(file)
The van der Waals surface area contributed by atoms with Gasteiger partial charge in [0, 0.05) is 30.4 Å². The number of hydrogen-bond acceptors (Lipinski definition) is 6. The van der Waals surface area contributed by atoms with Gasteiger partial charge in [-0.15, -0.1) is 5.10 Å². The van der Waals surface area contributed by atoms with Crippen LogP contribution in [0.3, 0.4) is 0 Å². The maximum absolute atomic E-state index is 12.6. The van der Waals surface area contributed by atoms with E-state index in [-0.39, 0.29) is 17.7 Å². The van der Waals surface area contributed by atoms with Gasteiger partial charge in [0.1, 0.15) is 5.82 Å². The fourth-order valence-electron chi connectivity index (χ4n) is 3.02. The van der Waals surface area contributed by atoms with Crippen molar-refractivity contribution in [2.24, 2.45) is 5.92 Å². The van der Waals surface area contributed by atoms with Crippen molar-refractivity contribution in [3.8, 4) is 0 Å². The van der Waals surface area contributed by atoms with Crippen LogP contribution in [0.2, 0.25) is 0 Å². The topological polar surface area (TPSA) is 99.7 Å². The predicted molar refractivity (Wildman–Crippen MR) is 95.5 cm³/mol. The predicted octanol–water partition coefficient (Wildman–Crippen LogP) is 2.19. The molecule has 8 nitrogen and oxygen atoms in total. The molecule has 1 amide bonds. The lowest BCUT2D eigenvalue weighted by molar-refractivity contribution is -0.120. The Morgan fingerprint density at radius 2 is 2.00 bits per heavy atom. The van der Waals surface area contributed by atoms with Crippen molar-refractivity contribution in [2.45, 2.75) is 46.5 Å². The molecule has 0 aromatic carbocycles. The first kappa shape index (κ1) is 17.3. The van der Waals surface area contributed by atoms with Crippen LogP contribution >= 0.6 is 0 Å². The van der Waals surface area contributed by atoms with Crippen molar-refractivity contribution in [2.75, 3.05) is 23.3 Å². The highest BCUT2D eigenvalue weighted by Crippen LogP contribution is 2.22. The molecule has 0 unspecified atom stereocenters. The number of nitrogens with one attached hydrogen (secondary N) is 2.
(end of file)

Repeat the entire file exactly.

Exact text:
The van der Waals surface area contributed by atoms with Gasteiger partial charge in [0, 0.05) is 30.4 Å². The number of hydrogen-bond acceptors (Lipinski definition) is 6. The van der Waals surface area contributed by atoms with Gasteiger partial charge in [-0.15, -0.1) is 5.10 Å². The van der Waals surface area contributed by atoms with Crippen LogP contribution in [0.3, 0.4) is 0 Å². The maximum absolute atomic E-state index is 12.6. The van der Waals surface area contributed by atoms with E-state index in [-0.39, 0.29) is 17.7 Å². The van der Waals surface area contributed by atoms with Gasteiger partial charge in [0.1, 0.15) is 5.82 Å². The fourth-order valence-electron chi connectivity index (χ4n) is 3.02. The van der Waals surface area contributed by atoms with Crippen molar-refractivity contribution in [2.24, 2.45) is 5.92 Å². The van der Waals surface area contributed by atoms with Crippen molar-refractivity contribution in [3.8, 4) is 0 Å². The van der Waals surface area contributed by atoms with Crippen LogP contribution in [0.2, 0.25) is 0 Å². The topological polar surface area (TPSA) is 99.7 Å². The predicted molar refractivity (Wildman–Crippen MR) is 95.5 cm³/mol. The predicted octanol–water partition coefficient (Wildman–Crippen LogP) is 2.19. The molecule has 8 nitrogen and oxygen atoms in total. The molecule has 1 amide bonds. The lowest BCUT2D eigenvalue weighted by molar-refractivity contribution is -0.120. The Morgan fingerprint density at radius 2 is 2.00 bits per heavy atom. The van der Waals surface area contributed by atoms with Crippen molar-refractivity contribution in [2.45, 2.75) is 46.5 Å². The molecule has 0 aromatic carbocycles. The first kappa shape index (κ1) is 17.3. The van der Waals surface area contributed by atoms with Crippen LogP contribution >= 0.6 is 0 Å². The van der Waals surface area contributed by atoms with Crippen molar-refractivity contribution in [2.75, 3.05) is 23.3 Å². The highest BCUT2D eigenvalue weighted by Crippen LogP contribution is 2.22. The molecule has 0 unspecified atom stereocenters. The number of nitrogens with one attached hydrogen (secondary N) is 2.